Object-oriented != imperative
Dear FP community: one of the things I really like about you folks is the rigor you’ve brought to the field of programming language design. Compared to the kind of magical and folklore-based thinking we’ve grown accustomed to in the field of computing, your approach to problems is a massive breath of fresh air. But there’s one area where you guys seem to have fallen into some rather fuzzy and unfounded rhetoric. What I’m taking about is your continued conflation of object orientation with imperative programming.
When we program with classes and objects, we have the choice between expressing ourselves using:
- mutable objects, or
- immutable objects.
This is no different to programming using functions, where we have the choice between:
- impure functions, or
- pure functions.
The use of mutable objects and impure functions is called imperative programming and is the norm in business and scientific computing. Another way to describe it is “programming with side-effects”. Savvy programmers from both the OO and FP traditions have long understood that side-effects make it more difficult to reason about complex code, and that a design based upon immutable objects and/or pure functions is often superior.
Indeed, I’ve been hearing the advice to prefer immutable objects, and avoid side-effects, for as long as I’ve been programming using object-oriented languages.
Oh, but wait, you might respond: isn’t my point totally specious, when so many of the objects that people actually write in practice are actually mutable? Well, no, I don’t think so. The truth is, that almost as many of the functions that people actually write in practice are impure. Programming with functions, and without objects, does not in itself innoculate us against side-effects. Indeed, the disciplined use of immutability that we see in some parts of the FP community is simply not the norm in business or scientific computing, even in languages which don’t support object orientation. Trust me, the old Fortran code I used to mess about with when I was doing scientific computing work back in university was certainly no more free of side-effects than typical object-oriented code I’ve worked with since.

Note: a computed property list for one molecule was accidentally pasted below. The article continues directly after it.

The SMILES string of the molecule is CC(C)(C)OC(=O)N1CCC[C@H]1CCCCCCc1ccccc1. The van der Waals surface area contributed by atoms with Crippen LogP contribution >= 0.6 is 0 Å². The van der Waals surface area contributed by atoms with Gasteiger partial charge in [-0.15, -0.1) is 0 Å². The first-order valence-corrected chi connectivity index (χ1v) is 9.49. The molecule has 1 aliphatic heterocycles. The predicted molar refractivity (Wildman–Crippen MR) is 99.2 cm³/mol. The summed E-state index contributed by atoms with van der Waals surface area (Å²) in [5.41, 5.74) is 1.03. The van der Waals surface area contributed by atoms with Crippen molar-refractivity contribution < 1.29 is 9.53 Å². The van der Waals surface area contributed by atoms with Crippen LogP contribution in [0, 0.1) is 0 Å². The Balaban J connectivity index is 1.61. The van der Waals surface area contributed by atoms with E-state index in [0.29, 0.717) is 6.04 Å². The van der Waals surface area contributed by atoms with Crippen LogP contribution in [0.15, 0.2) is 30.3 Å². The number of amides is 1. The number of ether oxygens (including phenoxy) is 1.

Perhaps a source of the confusion here is that we say that objects “hold state and behavior”. When some people who aren’t so familiar with OO read this, they imagine that by “state”, we mean mutable state. But that’s not quite right. What this statement is saying is that an object holds references to other objects, along with functions that make use of those references. Thus, we can distinguish one instance of a class from another instance, by the different references (state) it holds. We don’t mean, necessarily that those references are mutable, and, indeed, they’re very often immutable, especially in well-designed code.
“So”, replies my imaginary FP interlocutor, “how then would such an immutable object be any different to a closure?” Well, at some level it’s not any different, and that’s the point! There’s nothing unfunctional about objects! You can think of a class as a function that returns the closure of its own exported nested declarations. (Indeed, this is precisely how we think of a class in Ceylon.)
Among the modern languages, what really distinguishes a language as object-oriented is whether it supports subtype polymorphism (or structural polymorphism, which I consider just a special kind of subtyping). Thus, some languages that people consider “functional” (ML, Haskell) aren’t object-oriented. Others (OCaml, F#) are.
A request: FP folks, please, please improve your use of terminology, because I’ve seen your misuse of the term “object-oriented” creating a lot of confusion in discussions about programming languages.